Soprano claims rights to Florence Foster Jenkins film

Soprano claims rights to Florence Foster Jenkins film


norman lebrecht

May 09, 2016

A US-French coloratura, Julia Kogan, is claiming in the British courts that her ex-bf stole her idea for Meryl Streep’s Florence Foster Jenkins film.

Most singers would use lawyers to deny any connection to the Jenkins screech, but Julia is claiming a screen credit as co-author from her ex-partner Nicholas Martin.

Julia Kogan, Opera Singer, 2014, Credit: Johan Persson

photo (c) Jan Persson



The Times reports:  She says that she contributed to the script by not only introducing him to the tale of the New York heiress, but by furnishing him with much of the technical knowhow and colourful detail about the “lifestyle, vocabulary, idiosyncrasies and idioms” of professional opera singers portrayed in the film.

More here (firewall).

UPDATE: We understand that the Times version above is contested by Julia Kogan.




  • Sue says:

    I’m tearing out what little remains of my hair at the idea of yet another tedious, twee film for seniors about some neurotic failure or other. Whether it’s Alzheimer’s, a lost illegitimate child, depression or some kind of neurosis when is somebody going to deliver intelligent, gritty, complex cinema for older audiences? I’m so bored with elderly actors like Streep, Maggie Smith, Judy Dench and Helen Mirren. Yaaaawn. The only one of these who remains half decent is Julie Walters.

    Go away bland wallpaper movies!! Bring back the likes of “Gran Turino” and just about every modern film made by the great Clint Eastwood. This senior is bored rigid with pap.

    • Una says:

      Sue, the great thing in this life is that there is choice as to what we go to to see, so you don’t have to waste your money on going to see anything you don’t really want to see. I actually got taken last night plus a meal afterwards before I was doing a concert myself today on my birthday. I thought the film was good and after rehearsing in very hot weather yesterday, it was about the level of film I was capable of watching. What’s more I didn’t get bored, I don’t go to the pictures very often, and it was a damn sight better than that Lucia I saw from ROH a couple of weeks ago at the pictures live. But there was a sadness about it all in spite of the laughs, and it as filmed well. I must say I’m not sure what the general public would think about such a topic if, as in England, they wouldn’t have known who she was or any other singer that matter. And my accompanist and I were the only two in a 300-seater cinema last night. Probably answers my question. Even Grant was better than usual. But I neither went in nor got pulled out screaming – it was by choice I went through a friend’s kind generosity, and I enjoyed it for what it was worth.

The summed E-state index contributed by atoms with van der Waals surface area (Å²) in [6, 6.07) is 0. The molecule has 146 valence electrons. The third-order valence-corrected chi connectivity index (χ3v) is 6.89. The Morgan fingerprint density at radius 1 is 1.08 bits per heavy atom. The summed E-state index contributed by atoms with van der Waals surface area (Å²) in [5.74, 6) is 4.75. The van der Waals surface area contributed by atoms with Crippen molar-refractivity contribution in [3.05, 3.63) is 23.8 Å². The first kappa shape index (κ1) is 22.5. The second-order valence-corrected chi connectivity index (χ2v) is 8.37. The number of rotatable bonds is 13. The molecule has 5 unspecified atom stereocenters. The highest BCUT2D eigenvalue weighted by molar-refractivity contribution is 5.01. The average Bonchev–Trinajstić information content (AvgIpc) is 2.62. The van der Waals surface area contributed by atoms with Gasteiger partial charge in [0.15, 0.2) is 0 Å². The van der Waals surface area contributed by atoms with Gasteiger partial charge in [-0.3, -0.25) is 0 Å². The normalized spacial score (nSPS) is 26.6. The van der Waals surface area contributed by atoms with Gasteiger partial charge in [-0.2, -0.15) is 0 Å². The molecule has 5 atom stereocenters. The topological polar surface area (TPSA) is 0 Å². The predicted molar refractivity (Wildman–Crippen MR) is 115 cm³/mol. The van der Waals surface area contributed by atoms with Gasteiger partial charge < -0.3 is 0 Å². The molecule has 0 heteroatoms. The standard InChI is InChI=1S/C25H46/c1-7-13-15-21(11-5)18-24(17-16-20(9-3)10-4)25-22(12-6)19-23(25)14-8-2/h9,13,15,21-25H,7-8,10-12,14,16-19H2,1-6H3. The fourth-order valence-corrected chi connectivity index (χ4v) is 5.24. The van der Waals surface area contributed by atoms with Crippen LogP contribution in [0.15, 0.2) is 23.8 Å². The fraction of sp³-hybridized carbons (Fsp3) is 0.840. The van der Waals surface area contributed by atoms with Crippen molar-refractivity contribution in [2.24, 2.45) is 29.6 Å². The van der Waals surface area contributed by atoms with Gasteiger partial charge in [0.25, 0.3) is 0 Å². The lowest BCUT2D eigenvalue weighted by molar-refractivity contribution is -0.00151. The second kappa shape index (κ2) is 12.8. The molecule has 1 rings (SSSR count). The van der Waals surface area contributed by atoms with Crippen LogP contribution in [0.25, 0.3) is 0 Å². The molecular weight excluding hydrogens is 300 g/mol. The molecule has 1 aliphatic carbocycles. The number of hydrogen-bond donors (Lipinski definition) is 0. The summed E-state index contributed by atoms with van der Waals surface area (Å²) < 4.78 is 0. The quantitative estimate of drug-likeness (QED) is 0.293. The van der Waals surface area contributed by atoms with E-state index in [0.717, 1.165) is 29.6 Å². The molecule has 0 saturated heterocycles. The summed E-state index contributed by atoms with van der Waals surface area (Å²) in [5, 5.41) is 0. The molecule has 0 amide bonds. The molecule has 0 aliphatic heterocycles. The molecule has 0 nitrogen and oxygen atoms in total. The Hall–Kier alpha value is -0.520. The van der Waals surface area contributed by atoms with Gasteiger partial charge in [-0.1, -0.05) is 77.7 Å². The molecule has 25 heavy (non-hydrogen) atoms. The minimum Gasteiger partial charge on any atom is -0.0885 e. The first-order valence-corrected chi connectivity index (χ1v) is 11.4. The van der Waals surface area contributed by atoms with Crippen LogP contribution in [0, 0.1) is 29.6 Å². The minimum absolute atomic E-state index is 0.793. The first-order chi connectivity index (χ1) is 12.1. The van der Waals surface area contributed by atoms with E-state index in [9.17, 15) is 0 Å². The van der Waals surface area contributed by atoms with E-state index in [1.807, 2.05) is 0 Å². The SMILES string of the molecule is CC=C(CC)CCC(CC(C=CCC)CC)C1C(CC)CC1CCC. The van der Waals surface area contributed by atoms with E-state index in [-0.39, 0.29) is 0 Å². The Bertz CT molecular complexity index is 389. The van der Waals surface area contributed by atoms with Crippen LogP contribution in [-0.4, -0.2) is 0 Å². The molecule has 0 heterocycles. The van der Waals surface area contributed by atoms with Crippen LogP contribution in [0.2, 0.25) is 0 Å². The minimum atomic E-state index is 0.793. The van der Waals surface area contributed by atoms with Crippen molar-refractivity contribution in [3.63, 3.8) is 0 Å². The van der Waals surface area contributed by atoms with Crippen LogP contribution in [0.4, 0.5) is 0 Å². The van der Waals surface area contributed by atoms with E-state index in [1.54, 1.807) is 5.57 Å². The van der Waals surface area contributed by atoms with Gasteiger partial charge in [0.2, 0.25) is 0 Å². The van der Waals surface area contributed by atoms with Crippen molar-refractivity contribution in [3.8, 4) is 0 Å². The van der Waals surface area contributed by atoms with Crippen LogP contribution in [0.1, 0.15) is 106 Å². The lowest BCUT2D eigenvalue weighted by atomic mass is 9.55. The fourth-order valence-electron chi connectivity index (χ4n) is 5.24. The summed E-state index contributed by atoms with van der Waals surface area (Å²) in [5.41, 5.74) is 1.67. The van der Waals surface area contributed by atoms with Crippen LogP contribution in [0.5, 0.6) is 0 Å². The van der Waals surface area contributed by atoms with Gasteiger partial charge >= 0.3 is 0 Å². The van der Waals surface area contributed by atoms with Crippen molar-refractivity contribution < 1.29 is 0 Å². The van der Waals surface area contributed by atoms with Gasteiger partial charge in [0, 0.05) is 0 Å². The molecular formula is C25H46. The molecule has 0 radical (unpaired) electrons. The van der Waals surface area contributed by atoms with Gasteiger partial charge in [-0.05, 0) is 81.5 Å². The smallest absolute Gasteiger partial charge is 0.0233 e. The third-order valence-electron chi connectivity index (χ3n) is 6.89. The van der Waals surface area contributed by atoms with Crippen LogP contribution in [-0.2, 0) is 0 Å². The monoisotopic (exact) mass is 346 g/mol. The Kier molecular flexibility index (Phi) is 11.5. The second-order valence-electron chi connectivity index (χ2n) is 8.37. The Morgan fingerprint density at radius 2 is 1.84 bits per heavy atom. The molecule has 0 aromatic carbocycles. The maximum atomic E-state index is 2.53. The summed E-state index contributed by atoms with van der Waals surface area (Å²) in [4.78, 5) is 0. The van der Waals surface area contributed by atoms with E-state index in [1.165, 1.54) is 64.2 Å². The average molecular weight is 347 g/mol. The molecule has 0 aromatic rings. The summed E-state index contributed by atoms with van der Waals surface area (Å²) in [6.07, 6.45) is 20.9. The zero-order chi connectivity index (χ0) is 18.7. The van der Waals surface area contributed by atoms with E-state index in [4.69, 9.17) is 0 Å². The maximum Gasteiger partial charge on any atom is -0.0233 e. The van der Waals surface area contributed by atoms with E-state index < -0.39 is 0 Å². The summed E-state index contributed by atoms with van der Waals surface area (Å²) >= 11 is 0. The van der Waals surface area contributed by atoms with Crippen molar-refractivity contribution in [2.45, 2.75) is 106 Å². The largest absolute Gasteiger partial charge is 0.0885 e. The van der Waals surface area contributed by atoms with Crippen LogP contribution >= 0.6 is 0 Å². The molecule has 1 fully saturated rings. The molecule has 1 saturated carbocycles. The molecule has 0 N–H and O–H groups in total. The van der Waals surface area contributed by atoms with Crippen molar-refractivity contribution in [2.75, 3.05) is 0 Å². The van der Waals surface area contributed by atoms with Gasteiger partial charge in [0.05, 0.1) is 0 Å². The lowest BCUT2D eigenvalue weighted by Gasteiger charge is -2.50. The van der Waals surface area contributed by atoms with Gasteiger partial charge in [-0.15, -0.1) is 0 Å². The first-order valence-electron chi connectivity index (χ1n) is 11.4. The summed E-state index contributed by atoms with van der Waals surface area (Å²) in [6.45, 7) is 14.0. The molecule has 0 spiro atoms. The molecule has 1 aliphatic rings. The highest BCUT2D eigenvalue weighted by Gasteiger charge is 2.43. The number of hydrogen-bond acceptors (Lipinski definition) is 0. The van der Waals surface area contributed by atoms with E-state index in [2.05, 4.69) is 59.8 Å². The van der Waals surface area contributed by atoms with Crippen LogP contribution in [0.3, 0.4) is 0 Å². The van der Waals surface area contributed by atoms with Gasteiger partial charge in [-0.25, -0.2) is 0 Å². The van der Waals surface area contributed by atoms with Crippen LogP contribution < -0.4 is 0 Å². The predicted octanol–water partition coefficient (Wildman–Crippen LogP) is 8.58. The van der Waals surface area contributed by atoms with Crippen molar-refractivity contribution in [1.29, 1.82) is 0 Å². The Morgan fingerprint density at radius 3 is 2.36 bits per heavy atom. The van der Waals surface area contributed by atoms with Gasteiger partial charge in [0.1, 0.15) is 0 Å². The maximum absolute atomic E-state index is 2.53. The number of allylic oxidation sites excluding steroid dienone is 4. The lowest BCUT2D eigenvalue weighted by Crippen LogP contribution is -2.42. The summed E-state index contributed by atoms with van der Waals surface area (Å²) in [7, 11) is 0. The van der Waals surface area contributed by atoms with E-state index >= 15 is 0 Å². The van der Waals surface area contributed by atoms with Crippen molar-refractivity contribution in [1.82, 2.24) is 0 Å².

• Jaybuyer says:

      I thought Michael Haneke’s “Amour” was gritty and anything but twee. Depends whether one wants an honest view of life or The Sound of Music (which I also enjoy at Christmas).